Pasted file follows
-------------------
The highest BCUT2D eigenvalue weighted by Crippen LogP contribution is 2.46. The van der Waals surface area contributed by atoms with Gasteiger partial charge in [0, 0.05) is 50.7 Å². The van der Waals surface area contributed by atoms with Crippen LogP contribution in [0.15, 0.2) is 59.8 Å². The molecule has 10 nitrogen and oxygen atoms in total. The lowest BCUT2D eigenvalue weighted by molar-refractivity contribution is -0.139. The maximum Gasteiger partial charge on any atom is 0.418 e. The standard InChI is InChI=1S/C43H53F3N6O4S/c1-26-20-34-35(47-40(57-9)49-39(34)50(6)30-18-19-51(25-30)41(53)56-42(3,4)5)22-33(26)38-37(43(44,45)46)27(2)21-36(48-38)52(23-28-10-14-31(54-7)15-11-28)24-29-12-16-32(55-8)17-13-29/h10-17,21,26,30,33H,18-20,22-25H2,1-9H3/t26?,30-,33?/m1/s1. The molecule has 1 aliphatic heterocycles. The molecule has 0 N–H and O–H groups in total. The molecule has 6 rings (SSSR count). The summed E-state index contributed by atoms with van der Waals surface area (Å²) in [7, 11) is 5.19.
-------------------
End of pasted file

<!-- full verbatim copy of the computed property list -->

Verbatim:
The highest BCUT2D eigenvalue weighted by Crippen LogP contribution is 2.46. The van der Waals surface area contributed by atoms with Gasteiger partial charge in [0, 0.05) is 50.7 Å². The van der Waals surface area contributed by atoms with Crippen LogP contribution in [0.15, 0.2) is 59.8 Å². The molecule has 10 nitrogen and oxygen atoms in total. The lowest BCUT2D eigenvalue weighted by molar-refractivity contribution is -0.139. The maximum Gasteiger partial charge on any atom is 0.418 e. The standard InChI is InChI=1S/C43H53F3N6O4S/c1-26-20-34-35(47-40(57-9)49-39(34)50(6)30-18-19-51(25-30)41(53)56-42(3,4)5)22-33(26)38-37(43(44,45)46)27(2)21-36(48-38)52(23-28-10-14-31(54-7)15-11-28)24-29-12-16-32(55-8)17-13-29/h10-17,21,26,30,33H,18-20,22-25H2,1-9H3/t26?,30-,33?/m1/s1. The molecule has 1 aliphatic heterocycles. The molecule has 0 N–H and O–H groups in total. The molecule has 6 rings (SSSR count). The summed E-state index contributed by atoms with van der Waals surface area (Å²) in [7, 11) is 5.19.